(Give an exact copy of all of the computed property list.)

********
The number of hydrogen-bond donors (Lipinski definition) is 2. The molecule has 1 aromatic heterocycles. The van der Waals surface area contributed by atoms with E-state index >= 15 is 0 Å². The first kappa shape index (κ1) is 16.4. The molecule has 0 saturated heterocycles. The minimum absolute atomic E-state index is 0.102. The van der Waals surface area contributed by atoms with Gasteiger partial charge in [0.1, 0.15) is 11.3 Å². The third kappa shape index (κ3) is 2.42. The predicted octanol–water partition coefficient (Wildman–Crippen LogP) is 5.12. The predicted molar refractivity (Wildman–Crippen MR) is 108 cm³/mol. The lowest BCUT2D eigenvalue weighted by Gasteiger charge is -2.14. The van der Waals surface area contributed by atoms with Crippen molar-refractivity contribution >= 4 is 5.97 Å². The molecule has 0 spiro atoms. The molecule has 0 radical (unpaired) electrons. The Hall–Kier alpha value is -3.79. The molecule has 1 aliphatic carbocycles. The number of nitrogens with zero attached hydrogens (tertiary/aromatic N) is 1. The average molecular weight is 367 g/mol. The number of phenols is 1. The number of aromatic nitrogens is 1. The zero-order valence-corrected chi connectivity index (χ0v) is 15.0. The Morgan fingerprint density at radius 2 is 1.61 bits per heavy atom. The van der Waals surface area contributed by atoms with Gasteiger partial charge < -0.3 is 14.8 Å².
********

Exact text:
The number of hydrogen-bond donors (Lipinski definition) is 2. The molecule has 1 aromatic heterocycles. The van der Waals surface area contributed by atoms with E-state index >= 15 is 0 Å². The first kappa shape index (κ1) is 16.4. The molecule has 0 saturated heterocycles. The minimum absolute atomic E-state index is 0.102. The van der Waals surface area contributed by atoms with Gasteiger partial charge in [0.1, 0.15) is 11.3 Å². The third kappa shape index (κ3) is 2.42. The predicted octanol–water partition coefficient (Wildman–Crippen LogP) is 5.12. The predicted molar refractivity (Wildman–Crippen MR) is 108 cm³/mol. The lowest BCUT2D eigenvalue weighted by Gasteiger charge is -2.14. The van der Waals surface area contributed by atoms with Crippen molar-refractivity contribution >= 4 is 5.97 Å². The molecule has 0 spiro atoms. The molecule has 0 radical (unpaired) electrons. The Hall–Kier alpha value is -3.79. The molecule has 1 aliphatic carbocycles. The number of nitrogens with zero attached hydrogens (tertiary/aromatic N) is 1. The average molecular weight is 367 g/mol. The number of phenols is 1. The number of aromatic nitrogens is 1. The zero-order valence-corrected chi connectivity index (χ0v) is 15.0. The Morgan fingerprint density at radius 2 is 1.61 bits per heavy atom. The van der Waals surface area contributed by atoms with Gasteiger partial charge < -0.3 is 14.8 Å².